The lesson here is that there are gifts in life that are there if I am willing to look for them. I will try to relax more, enjoy things around me instead of focusing on being unmoored. Nick Drake had it right: our ocean will find its shore.

Hope you are all well.

 

*I have realised that simulated interviews do nothing for me because I normally know the paramaters or the person and there are no stakes. Trust me, the interview is basically a whole different thing when you have to make an impression on people you’ve met moments ago and your livelihood is at stake.

December Reviews

My final two reads of 2018 were not the cheeriest, I must admit, but still great. Have a peak.

 

The Fifth Season by N.K. Jemisin [4/5 stars]

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It’s hard to put into words my exact feelings. The short answer is that I enjoyed it. In equal parts bleak and brilliant, vague and original, you have a very intriguing world and premise.

Told across three perspectives (one in the uncommon second-person) the story unfolds steadily, if a little slowly at points.

This is a character-led story but worldbuilding is front and centre here. Set likely tens of thousands of years into the future, the themes of oppression, discrimination, people’s hubris and cruelty, were so culturally significant.

As I mentioned, there are three POVs but they are not all created the same. Essun “you” starts out well but loses steam a little in the middle, Damaya starts out slow but gains traction, while Syenite’s is the consistent height of the book, with my favourite parts involving her and her companion Alabaster. One other criticism is that it is I think needlessly vague in points. There is a lure early on, a mystery about the world and characters that cleverly unravels but there is a lot that is revealed to you strangely, especially towards the end.

I understand that this likely means that I will have my answers in the following books and hopefully they are negated as we expand on the mysteries of the Stillness.

But boy, what an intriguing book.

We Were Eight Years In Power by Ta-Nehisi Coates [5/5 stars]

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There are times when you read a book at precisely the right time. This book is a mix of memoir and collection of essays. Set over the Obama presidency, Coates selected eight of his articles, one for each year, that represents issues surrounding race and how Obama casts light (and shadow) on them, with an Epilogue in the form of an article about Trump, the “First White President”.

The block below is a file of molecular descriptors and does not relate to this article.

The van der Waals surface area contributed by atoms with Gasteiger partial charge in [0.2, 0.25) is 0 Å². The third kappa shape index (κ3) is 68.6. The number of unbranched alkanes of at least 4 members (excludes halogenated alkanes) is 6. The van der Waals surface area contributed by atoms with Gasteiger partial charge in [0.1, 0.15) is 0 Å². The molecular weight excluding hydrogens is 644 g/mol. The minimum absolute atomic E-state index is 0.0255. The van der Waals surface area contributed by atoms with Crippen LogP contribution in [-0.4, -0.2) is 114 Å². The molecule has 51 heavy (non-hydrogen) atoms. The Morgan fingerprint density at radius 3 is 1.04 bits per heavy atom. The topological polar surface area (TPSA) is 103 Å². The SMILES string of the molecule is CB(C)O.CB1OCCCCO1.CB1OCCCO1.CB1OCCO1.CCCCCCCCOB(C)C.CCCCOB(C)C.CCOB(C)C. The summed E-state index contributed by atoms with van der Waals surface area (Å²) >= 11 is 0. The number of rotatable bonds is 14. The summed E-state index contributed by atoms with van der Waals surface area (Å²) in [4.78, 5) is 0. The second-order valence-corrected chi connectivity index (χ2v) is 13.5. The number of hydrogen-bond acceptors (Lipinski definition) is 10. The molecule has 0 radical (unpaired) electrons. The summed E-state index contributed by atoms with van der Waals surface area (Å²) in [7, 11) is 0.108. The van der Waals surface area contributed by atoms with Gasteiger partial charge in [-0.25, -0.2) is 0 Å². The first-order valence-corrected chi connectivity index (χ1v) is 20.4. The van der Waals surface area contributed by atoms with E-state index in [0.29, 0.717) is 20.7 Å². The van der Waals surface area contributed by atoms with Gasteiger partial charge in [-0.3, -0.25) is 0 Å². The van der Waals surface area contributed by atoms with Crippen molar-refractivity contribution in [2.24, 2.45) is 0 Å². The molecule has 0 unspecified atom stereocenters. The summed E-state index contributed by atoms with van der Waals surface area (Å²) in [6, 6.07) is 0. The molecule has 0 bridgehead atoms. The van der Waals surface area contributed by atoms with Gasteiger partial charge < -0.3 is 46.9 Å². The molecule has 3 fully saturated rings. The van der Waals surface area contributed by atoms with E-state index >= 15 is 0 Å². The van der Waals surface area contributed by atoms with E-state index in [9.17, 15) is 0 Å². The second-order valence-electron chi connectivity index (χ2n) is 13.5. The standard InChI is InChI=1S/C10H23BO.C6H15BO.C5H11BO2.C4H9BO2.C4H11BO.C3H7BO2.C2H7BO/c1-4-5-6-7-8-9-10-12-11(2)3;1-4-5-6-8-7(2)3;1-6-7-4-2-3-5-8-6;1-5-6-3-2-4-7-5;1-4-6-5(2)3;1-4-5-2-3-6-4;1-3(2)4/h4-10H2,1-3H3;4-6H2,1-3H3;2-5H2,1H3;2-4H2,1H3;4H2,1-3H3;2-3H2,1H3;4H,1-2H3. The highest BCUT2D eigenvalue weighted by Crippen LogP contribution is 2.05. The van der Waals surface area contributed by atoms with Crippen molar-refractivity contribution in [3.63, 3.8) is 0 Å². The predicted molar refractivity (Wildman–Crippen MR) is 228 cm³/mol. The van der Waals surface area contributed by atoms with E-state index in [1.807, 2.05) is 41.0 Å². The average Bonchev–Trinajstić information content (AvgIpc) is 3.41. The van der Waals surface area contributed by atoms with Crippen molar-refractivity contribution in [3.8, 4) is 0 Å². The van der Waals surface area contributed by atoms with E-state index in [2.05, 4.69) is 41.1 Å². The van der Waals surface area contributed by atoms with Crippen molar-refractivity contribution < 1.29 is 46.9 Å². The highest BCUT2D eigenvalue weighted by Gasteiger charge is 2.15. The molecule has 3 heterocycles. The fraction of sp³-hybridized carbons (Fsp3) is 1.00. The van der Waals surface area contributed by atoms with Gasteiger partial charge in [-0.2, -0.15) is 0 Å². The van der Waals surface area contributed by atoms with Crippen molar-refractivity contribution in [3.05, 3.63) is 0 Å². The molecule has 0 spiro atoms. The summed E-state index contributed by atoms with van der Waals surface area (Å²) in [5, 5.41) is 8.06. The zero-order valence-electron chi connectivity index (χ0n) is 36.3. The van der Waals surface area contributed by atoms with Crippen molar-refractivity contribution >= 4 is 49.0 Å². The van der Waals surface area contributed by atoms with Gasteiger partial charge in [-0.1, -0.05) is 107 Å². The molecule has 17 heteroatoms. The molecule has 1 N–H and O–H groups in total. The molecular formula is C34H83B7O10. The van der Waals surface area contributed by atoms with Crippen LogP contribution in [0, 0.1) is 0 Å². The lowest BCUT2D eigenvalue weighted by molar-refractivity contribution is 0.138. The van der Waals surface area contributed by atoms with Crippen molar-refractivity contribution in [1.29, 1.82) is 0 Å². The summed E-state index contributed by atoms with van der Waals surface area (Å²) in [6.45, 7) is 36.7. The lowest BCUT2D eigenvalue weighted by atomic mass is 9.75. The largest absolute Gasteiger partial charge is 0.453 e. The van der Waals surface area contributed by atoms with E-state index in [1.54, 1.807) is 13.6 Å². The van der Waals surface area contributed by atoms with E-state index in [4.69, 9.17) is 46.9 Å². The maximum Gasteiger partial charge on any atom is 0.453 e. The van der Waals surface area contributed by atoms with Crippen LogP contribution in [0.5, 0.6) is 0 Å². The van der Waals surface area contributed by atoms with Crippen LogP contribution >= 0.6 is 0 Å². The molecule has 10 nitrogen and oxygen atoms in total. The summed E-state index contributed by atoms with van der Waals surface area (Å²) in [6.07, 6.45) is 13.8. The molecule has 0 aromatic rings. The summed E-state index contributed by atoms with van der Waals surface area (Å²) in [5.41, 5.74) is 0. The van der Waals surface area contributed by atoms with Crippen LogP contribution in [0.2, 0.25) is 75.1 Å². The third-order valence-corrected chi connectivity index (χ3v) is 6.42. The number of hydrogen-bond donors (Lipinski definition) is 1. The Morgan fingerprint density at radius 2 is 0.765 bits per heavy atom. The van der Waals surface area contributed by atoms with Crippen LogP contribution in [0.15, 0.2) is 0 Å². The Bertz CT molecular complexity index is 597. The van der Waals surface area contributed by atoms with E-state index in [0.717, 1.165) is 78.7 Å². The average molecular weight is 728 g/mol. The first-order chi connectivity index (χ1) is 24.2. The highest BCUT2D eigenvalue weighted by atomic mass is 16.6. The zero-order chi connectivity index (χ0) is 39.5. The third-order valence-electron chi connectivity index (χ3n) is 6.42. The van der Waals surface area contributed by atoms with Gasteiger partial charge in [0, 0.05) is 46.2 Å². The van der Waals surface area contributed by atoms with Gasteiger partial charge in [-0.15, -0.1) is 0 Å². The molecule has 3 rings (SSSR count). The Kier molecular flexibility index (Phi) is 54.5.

The book begins “as all writing must” in failure, unemployed and down on his luck. This is the first of eight Notes of where he was in life between writing the various pieces. While his articles are engaging, where this book soars are in the personal medidations between them. The one thing I love about Coates is the fluidity of his writing, how easily he can put down complicated ideas it would take me four or five times the amount of time to put down, things like the complexities of race and bundling that up with being a black writer, or Obama embodying that common adage of blackness: to gain respect one must be twice as good, but half as black.

He is at his best when he intermingles the reporting and the essay. He admitted it himself about “The Case For Reparations” and achieves it to a lesser extent with “My President Was Black” (again, at his admittance), easily his two strongest articles, but I was fond of them all, like the profile of Michelle Obama.

As you can expect, the difficulties surrounding attitudes about race are upsetting and genuinely surprising. Coates is a cool and even hand but his anger is unmistakable. The salient issue that runs through this book is that America has a race issue but it’s not prepared to even acknowledge it, let alone deal with it. The only way it can improve is if it does. That is the seed of hope after all the horror inside. That it can get better. But we cannot wait. To quote Chimamanda Ngozi Adichie: now is the time to talk about what we are actually talking about. Excuses won’t cut it any longer.


By the end of the year, I had pretty much burntout so my reading for 2018 petered out. But I read past my goal of 35 books! As a quick post-script, I was intrigued by the fact I  have not read any 5-star fiction that wasn’t re-read titles. Non-fiction were the 5-stars for me. I hope 2019 brings me some great fiction.

Thank you for following along! I have been bad at updating but sooner or later I have to reckon with how much 2018 took from me. I feel much better, more energetic and optimistic. Here’s hoping you’re having a good time—or that you will.

November Reviews

Yes I am still playing catch up … Last month’s reviews are coming up next week.

Infinite Jest by David Foster Wallace [4/5 stars]

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I have reneged on my resolution to write an extended essay on Wallace’s divise epic because the internet doesn’t need more pieces on it, I don’t think. I also have a mountain of other essays I’m more interested in writing more immediately.

What I do have is Thoughts.

Infinite Jest is sometimes described as a comedy and it is hilarious in places but by far the funnest thing about IJ is that it took me three years to read.

Strip away the immense size, the fragmented narrative, the sometimes several-page sentences (yes) of small type, the fact that there are endnotes that are sometimes a narrative onto themselves, the technical jargon, and you have a very humane story.